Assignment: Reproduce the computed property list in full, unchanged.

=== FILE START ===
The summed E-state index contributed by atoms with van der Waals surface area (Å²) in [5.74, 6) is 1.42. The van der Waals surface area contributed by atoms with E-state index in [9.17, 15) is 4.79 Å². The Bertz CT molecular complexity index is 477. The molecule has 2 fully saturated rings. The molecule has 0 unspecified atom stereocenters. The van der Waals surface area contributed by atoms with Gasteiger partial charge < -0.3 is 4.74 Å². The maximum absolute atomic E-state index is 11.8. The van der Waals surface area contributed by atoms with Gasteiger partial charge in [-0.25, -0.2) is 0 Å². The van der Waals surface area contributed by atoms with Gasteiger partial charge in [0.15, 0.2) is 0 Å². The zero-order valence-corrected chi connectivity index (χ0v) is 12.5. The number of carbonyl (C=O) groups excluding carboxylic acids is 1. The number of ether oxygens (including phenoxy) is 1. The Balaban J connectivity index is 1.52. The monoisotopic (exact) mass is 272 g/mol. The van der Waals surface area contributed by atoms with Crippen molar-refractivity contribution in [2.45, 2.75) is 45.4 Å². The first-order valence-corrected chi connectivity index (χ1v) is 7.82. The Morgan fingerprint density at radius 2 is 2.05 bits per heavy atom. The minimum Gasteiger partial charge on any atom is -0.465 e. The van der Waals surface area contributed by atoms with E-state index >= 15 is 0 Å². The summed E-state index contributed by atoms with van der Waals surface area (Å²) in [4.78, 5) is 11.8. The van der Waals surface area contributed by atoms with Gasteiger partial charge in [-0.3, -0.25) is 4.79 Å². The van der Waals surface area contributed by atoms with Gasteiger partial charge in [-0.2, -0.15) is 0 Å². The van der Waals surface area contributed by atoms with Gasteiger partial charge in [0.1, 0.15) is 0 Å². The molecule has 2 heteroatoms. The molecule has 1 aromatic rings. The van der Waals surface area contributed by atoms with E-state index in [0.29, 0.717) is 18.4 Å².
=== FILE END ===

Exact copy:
The summed E-state index contributed by atoms with van der Waals surface area (Å²) in [5.74, 6) is 1.42. The van der Waals surface area contributed by atoms with E-state index in [9.17, 15) is 4.79 Å². The Bertz CT molecular complexity index is 477. The molecule has 2 fully saturated rings. The molecule has 0 unspecified atom stereocenters. The van der Waals surface area contributed by atoms with Gasteiger partial charge < -0.3 is 4.74 Å². The maximum absolute atomic E-state index is 11.8. The van der Waals surface area contributed by atoms with Gasteiger partial charge in [-0.25, -0.2) is 0 Å². The van der Waals surface area contributed by atoms with Gasteiger partial charge in [0.15, 0.2) is 0 Å². The zero-order valence-corrected chi connectivity index (χ0v) is 12.5. The number of carbonyl (C=O) groups excluding carboxylic acids is 1. The number of ether oxygens (including phenoxy) is 1. The Balaban J connectivity index is 1.52. The monoisotopic (exact) mass is 272 g/mol. The van der Waals surface area contributed by atoms with Crippen molar-refractivity contribution in [2.45, 2.75) is 45.4 Å². The first-order valence-corrected chi connectivity index (χ1v) is 7.82. The Morgan fingerprint density at radius 2 is 2.05 bits per heavy atom. The minimum Gasteiger partial charge on any atom is -0.465 e. The van der Waals surface area contributed by atoms with E-state index >= 15 is 0 Å². The summed E-state index contributed by atoms with van der Waals surface area (Å²) in [4.78, 5) is 11.8. The van der Waals surface area contributed by atoms with Gasteiger partial charge in [-0.3, -0.25) is 4.79 Å². The van der Waals surface area contributed by atoms with Gasteiger partial charge in [-0.2, -0.15) is 0 Å². The van der Waals surface area contributed by atoms with Gasteiger partial charge in [0.1, 0.15) is 0 Å². The molecule has 2 heteroatoms. The molecule has 1 aromatic rings. The van der Waals surface area contributed by atoms with E-state index in [0.29, 0.717) is 18.4 Å².